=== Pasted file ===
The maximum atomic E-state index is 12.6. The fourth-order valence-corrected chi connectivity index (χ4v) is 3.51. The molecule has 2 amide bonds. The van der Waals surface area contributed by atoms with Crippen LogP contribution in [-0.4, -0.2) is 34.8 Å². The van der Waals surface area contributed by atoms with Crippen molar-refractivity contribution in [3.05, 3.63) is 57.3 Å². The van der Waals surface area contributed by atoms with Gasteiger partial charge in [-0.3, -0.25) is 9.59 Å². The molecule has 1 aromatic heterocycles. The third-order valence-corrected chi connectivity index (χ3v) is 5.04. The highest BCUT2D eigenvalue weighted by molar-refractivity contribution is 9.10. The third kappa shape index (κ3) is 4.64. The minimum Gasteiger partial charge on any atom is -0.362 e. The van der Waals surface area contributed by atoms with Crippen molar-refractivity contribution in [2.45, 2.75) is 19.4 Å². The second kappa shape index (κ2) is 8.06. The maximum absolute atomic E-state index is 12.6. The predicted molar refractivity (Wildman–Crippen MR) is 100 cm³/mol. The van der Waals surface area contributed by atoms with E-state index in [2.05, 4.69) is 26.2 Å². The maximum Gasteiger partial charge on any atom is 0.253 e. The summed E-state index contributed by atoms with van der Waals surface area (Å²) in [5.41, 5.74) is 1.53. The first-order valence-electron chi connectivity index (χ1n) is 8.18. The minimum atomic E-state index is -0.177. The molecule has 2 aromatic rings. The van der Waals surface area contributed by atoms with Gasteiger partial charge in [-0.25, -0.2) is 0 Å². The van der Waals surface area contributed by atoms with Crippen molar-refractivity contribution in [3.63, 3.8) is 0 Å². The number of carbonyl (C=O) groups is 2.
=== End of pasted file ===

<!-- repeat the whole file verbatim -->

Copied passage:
The maximum atomic E-state index is 12.6. The fourth-order valence-corrected chi connectivity index (χ4v) is 3.51. The molecule has 2 amide bonds. The van der Waals surface area contributed by atoms with Crippen LogP contribution in [-0.4, -0.2) is 34.8 Å². The van der Waals surface area contributed by atoms with Crippen molar-refractivity contribution in [3.05, 3.63) is 57.3 Å². The van der Waals surface area contributed by atoms with Gasteiger partial charge in [-0.3, -0.25) is 9.59 Å². The molecule has 1 aromatic heterocycles. The third-order valence-corrected chi connectivity index (χ3v) is 5.04. The highest BCUT2D eigenvalue weighted by molar-refractivity contribution is 9.10. The third kappa shape index (κ3) is 4.64. The minimum Gasteiger partial charge on any atom is -0.362 e. The van der Waals surface area contributed by atoms with Crippen molar-refractivity contribution in [2.45, 2.75) is 19.4 Å². The second kappa shape index (κ2) is 8.06. The maximum absolute atomic E-state index is 12.6. The predicted molar refractivity (Wildman–Crippen MR) is 100 cm³/mol. The van der Waals surface area contributed by atoms with E-state index in [2.05, 4.69) is 26.2 Å². The maximum Gasteiger partial charge on any atom is 0.253 e. The summed E-state index contributed by atoms with van der Waals surface area (Å²) in [5.41, 5.74) is 1.53. The first-order valence-electron chi connectivity index (χ1n) is 8.18. The minimum atomic E-state index is -0.177. The molecule has 2 aromatic rings. The van der Waals surface area contributed by atoms with Gasteiger partial charge in [-0.25, -0.2) is 0 Å². The van der Waals surface area contributed by atoms with Crippen molar-refractivity contribution in [3.63, 3.8) is 0 Å². The number of carbonyl (C=O) groups is 2.